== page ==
US Spending Slams Sun's Q4

Uncertainty in the US economy underpins another tough quarter for Sun

August 1, 2008

4 Min Read
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Suns profits tumbled in its annual results today, as the vendor predicted a tough U.S. spending climate for at least the next six months.

“The biggest variable will continue to be the buying patterns of our large base of U.S. customers,” said Mike Lehman, the Sun CFO, during a conference call this morning. “We don’t expect any growth in the U.S. until the second half of the [fiscal] year, and we don’t expect a lot.”

For the full fiscal year, Sun reported revenues of $13.88 billion, flat compared to the prior year, and in line with analyst estimates. Fourth quarter revenues were $3.78 billion, a decrease of 1.4 percent from $3.835 billion in the same period last year, and in line with analysts’ projections.

Sun’s earnings for the full year were 49 cents per share on net income of $403 million, down from 52 cents and $473 million for fiscal 2007. Fourth quarter earnings were 11 cents on net income of $88 million, down from 36 cents and $329 million in the same period last year.On a non-GAAP basis, Sun reported earnings of $1.34 on net income of $1.1 billion for the fiscal year, compared to earnings of $1.11 and $1 billion for the prior year, above analyst estimates of 82 cents. For the fourth quarter, Sun’s earnings were 35 cents on net income of $275 million, down from 50 cents and $458 million in the fourth quarter of 2007. Analysts had estimated quarterly earnings of 25 cents.

Speaking during this morning’s call, Sun’s CEO Jonathan Schwartz admitted that the vendor’s revenues took a big hit from falling U.S. sales.

"Growth around the world was offset by declines in the U.S. – we have got a greater share of our business in the U.S. than most of our peers," he said, highlighting, in particular, a "fairly challenged" financial services sector.

Sun’s storage business put in a solid, if unspectacular, performance in the fourth quarter, with revenues rising 3.9 percent year-over-year to $664 million.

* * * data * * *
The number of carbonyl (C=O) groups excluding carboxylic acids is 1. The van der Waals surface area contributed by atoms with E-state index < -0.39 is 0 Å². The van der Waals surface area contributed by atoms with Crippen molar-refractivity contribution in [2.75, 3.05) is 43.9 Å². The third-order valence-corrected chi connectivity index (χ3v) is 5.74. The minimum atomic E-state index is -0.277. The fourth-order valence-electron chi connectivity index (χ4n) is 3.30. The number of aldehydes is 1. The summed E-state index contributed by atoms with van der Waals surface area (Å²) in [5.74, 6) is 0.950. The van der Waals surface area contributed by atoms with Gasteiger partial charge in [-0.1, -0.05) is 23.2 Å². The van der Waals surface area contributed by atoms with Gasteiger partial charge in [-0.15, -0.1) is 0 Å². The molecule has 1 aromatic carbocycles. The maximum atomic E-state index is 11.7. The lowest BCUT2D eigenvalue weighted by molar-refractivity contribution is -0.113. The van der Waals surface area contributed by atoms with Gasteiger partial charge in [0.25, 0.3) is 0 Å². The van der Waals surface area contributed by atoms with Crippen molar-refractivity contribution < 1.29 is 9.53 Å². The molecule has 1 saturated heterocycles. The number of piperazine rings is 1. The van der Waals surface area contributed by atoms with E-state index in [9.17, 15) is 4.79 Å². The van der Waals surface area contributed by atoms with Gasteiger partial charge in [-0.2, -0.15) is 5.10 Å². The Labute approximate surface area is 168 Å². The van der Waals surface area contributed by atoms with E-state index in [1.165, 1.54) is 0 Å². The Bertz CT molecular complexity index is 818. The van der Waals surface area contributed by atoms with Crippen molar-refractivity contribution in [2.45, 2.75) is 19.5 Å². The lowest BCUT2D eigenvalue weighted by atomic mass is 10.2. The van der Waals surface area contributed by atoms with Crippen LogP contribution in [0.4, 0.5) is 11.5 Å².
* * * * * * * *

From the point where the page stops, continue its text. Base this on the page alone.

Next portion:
”We have moved our investment to open storage,” said Schwartz, highlighting growing momentum behind the vendor’s "Thumper" storage/server hybrid, which is at the heart of Sun’s effort to move away from proprietary storage architectures. “[Thumper] grew billings 37 percent year-over-year in Q4 – this was driven by the popularity of ZFS."Despite the ongoing hype surrounding Thumper, sales of the hardware are still relatively modest, according to Sun, which explained that some the hardware generated $120 million of the vendor’s fourth quarter revenue.

CEO Schwartz nonetheless assumed his role of open storage cheerleader throughout this morning’s call, constantly returning to the vendor’s ZFS file system.

”The fact that ZFS is so popular is giving us the opportunity to bring out innovations in Flash memory and next-generation NAS,” he said, in response to an analyst’s question. “So, that’s probably the area we feel most confident about.”

Sun, which is in the throes of a major restructuring effort, has not had the easiest time of it during recent quarters.

Government and consumer-related industries, such as telecom, have proved the most problematic for the vendor during recent months. Specifically in the third quarter, Sun’s systems business took a hit, most notably in high-end tape libraries and high-end enterprise servers.One analyst on this morning’s call also asked Lehman why Sun has "uniquely disappointed" despite recent strong financials from rival vendors such as IBM, HP, and EMC.

”I think it’s pretty unfair to say that we’re the only company that has disappointed in the last six months,” replied the CFO. “We have a number of large customers in the U.S. [and] a number of these customers have been very publicly negatively impacted.”

With 40 percent of Sun’s business tied up in the U.S, Schwartz explained that the vendor is looking to change its business model by targeting emerging markets such as China, India, and Brazil.

”We’re certainly diversifying the customers that we have,” he said. “The ‘mature’ economies of the world are probably most stressed in terms of their linkage to the U.S. economy.”

Sun also used this morning’s call to outline a $1 billion share repurchase program.Have a comment on this story? Please click "Discuss" below. If you'd like to contact Byte and Switch's editors directly, send us a message.

  • EMC Corp. (NYSE: EMC)

  • Hewlett-Packard Co. (NYSE: HPQ)

  • IBM Corp. (NYSE: IBM)

  • Sun Microsystems Inc.

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